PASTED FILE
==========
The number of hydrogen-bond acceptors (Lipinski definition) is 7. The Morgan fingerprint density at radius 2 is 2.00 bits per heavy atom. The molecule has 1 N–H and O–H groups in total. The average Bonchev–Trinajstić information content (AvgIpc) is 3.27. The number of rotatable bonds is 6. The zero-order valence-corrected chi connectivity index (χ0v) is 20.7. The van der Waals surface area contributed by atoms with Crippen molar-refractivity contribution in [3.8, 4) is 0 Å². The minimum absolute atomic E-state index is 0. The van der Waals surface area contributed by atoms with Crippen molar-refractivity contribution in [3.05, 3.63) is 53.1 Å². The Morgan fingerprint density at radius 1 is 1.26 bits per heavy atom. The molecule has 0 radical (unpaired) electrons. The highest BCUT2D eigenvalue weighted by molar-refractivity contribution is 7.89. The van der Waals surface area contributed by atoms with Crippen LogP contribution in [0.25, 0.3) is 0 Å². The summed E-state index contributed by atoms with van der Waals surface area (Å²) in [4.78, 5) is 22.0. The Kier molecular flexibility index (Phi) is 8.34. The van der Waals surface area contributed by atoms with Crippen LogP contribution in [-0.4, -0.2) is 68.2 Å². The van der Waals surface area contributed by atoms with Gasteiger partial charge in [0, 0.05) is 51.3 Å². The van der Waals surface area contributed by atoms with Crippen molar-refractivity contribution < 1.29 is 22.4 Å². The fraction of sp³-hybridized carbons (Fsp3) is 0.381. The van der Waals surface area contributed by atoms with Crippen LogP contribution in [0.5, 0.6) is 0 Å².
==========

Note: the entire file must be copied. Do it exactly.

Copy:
The number of hydrogen-bond acceptors (Lipinski definition) is 7. The Morgan fingerprint density at radius 2 is 2.00 bits per heavy atom. The molecule has 1 N–H and O–H groups in total. The average Bonchev–Trinajstić information content (AvgIpc) is 3.27. The number of rotatable bonds is 6. The zero-order valence-corrected chi connectivity index (χ0v) is 20.7. The van der Waals surface area contributed by atoms with Crippen molar-refractivity contribution in [3.8, 4) is 0 Å². The minimum absolute atomic E-state index is 0. The van der Waals surface area contributed by atoms with Crippen molar-refractivity contribution in [3.05, 3.63) is 53.1 Å². The Morgan fingerprint density at radius 1 is 1.26 bits per heavy atom. The molecule has 0 radical (unpaired) electrons. The highest BCUT2D eigenvalue weighted by molar-refractivity contribution is 7.89. The van der Waals surface area contributed by atoms with Crippen LogP contribution in [0.25, 0.3) is 0 Å². The summed E-state index contributed by atoms with van der Waals surface area (Å²) in [4.78, 5) is 22.0. The Kier molecular flexibility index (Phi) is 8.34. The van der Waals surface area contributed by atoms with Crippen LogP contribution in [-0.4, -0.2) is 68.2 Å². The van der Waals surface area contributed by atoms with Gasteiger partial charge in [0, 0.05) is 51.3 Å². The van der Waals surface area contributed by atoms with Crippen molar-refractivity contribution < 1.29 is 22.4 Å². The fraction of sp³-hybridized carbons (Fsp3) is 0.381. The van der Waals surface area contributed by atoms with Crippen LogP contribution in [0.5, 0.6) is 0 Å².